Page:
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Canada’s annual inflation rate was 2% in September, Statistics Canada said Friday.

The country’s cost of living had been up 2.1% in the months of August and in July, according to the federal agency’s consumer price index.

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The report says prices rose in all consumer categories it looks at in the 12 months leading up to September, with higher housing and food prices leading the way.

The inflation rate for September matched the consensus expectations of economists, according to Thomson Reuters.

Statistics Canada says shelter costs climbed 2.7% on a year-over-year basis, an increase led by a 16.2% gain in natural gas prices. Food prices also went up 2.7% in September, which followed an increase of 2.2 per cent in August.

Contributors to the year-over-year increase included meat at 11.5%, cigarettes at 11.4% and telephone services at 7.6%.

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Prices increased in all provinces, with Ontario and Alberta seeing the biggest gains of 2.6% each.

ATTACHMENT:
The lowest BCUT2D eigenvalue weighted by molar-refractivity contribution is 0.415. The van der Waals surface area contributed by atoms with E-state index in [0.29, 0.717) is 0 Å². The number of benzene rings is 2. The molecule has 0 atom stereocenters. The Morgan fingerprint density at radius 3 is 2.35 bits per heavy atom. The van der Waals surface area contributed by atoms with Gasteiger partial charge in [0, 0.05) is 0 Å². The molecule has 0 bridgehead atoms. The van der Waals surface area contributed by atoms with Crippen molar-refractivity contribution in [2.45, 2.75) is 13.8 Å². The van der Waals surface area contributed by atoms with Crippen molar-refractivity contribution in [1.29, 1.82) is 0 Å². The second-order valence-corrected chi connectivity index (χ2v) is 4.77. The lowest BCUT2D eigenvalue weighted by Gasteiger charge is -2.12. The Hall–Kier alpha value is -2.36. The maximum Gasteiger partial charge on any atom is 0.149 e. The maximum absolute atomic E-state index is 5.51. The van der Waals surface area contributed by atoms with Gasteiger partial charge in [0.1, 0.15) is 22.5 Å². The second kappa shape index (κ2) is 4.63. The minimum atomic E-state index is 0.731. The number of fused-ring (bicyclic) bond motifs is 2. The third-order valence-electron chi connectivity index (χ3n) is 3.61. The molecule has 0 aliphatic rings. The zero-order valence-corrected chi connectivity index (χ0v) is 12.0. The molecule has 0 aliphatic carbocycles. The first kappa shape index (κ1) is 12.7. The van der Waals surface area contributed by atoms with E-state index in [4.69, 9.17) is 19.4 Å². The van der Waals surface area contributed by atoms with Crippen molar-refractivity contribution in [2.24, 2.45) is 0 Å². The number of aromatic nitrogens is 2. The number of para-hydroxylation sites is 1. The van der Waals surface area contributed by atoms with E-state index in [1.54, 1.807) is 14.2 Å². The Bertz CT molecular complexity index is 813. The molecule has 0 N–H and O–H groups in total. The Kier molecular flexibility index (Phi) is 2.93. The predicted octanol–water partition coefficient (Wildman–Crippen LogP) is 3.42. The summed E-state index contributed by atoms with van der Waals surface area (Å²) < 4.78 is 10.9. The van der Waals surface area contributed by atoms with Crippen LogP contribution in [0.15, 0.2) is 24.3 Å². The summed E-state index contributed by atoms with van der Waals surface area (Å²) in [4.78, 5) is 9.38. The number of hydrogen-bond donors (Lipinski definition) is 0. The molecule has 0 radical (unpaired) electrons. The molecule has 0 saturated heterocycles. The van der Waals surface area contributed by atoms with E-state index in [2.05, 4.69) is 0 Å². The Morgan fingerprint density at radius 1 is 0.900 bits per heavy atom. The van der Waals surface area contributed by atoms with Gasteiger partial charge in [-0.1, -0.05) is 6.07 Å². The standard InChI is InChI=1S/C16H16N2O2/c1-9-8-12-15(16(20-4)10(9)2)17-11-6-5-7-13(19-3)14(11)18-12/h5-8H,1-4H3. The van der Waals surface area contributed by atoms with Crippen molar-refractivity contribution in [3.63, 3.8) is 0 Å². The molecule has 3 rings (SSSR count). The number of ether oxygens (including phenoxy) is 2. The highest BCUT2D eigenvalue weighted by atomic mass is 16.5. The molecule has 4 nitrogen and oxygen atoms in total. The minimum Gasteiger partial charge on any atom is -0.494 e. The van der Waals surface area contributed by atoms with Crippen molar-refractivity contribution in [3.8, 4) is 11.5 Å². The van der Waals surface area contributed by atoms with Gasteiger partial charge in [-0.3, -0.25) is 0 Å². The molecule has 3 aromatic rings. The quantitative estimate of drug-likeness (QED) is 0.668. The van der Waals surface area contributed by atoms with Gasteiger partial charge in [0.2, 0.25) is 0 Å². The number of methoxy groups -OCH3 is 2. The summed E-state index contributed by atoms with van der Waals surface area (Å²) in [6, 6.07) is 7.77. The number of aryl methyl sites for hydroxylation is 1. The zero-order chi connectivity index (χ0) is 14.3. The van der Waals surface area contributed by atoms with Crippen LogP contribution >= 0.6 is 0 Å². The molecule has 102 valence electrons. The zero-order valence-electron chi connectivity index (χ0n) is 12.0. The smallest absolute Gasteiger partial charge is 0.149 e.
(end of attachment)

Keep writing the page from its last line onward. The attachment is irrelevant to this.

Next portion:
Meanwhile, Statistics Canada found price drops on goods such as furniture at 4.1%, digital computing equipment and devices at 5.9% and video equipment at 7.4%.

On a seasonally adjusted basis, Canada’s cost of living was up 0.2% in September after increasing 0.1% in August.

Core inflation, a figure that excludes some items from the volatile food and energy categories, was 2.1% in September.

In August, core inflation, which is followed closely by the Bank of Canada, was also 2.1%.

“Recent market volatility gives the still more room to stay dovish in their announcement next Wednesday,” says Nick Exarhos of CIBC WM Economics in a note to analysts.

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Originally published on Advisor.ca

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